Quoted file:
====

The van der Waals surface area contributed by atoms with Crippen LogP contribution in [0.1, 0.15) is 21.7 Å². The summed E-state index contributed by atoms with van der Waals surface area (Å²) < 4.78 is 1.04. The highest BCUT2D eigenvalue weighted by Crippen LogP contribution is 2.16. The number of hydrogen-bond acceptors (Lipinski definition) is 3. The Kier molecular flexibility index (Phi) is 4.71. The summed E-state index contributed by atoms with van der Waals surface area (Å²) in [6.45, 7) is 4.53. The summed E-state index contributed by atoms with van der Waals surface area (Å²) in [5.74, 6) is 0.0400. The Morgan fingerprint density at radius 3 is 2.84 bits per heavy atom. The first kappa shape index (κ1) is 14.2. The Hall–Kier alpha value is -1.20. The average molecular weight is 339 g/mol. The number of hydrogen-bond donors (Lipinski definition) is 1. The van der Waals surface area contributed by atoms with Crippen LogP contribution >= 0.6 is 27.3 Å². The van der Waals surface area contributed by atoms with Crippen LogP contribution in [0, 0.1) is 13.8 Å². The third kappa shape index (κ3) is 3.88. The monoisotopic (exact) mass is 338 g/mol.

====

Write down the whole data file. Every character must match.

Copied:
The van der Waals surface area contributed by atoms with Crippen LogP contribution in [0.1, 0.15) is 21.7 Å². The summed E-state index contributed by atoms with van der Waals surface area (Å²) < 4.78 is 1.04. The highest BCUT2D eigenvalue weighted by Crippen LogP contribution is 2.16. The number of hydrogen-bond acceptors (Lipinski definition) is 3. The Kier molecular flexibility index (Phi) is 4.71. The summed E-state index contributed by atoms with van der Waals surface area (Å²) in [6.45, 7) is 4.53. The summed E-state index contributed by atoms with van der Waals surface area (Å²) in [5.74, 6) is 0.0400. The Morgan fingerprint density at radius 3 is 2.84 bits per heavy atom. The first kappa shape index (κ1) is 14.2. The Hall–Kier alpha value is -1.20. The average molecular weight is 339 g/mol. The number of hydrogen-bond donors (Lipinski definition) is 1. The van der Waals surface area contributed by atoms with Crippen LogP contribution >= 0.6 is 27.3 Å². The van der Waals surface area contributed by atoms with Crippen LogP contribution in [0, 0.1) is 13.8 Å². The third kappa shape index (κ3) is 3.88. The monoisotopic (exact) mass is 338 g/mol.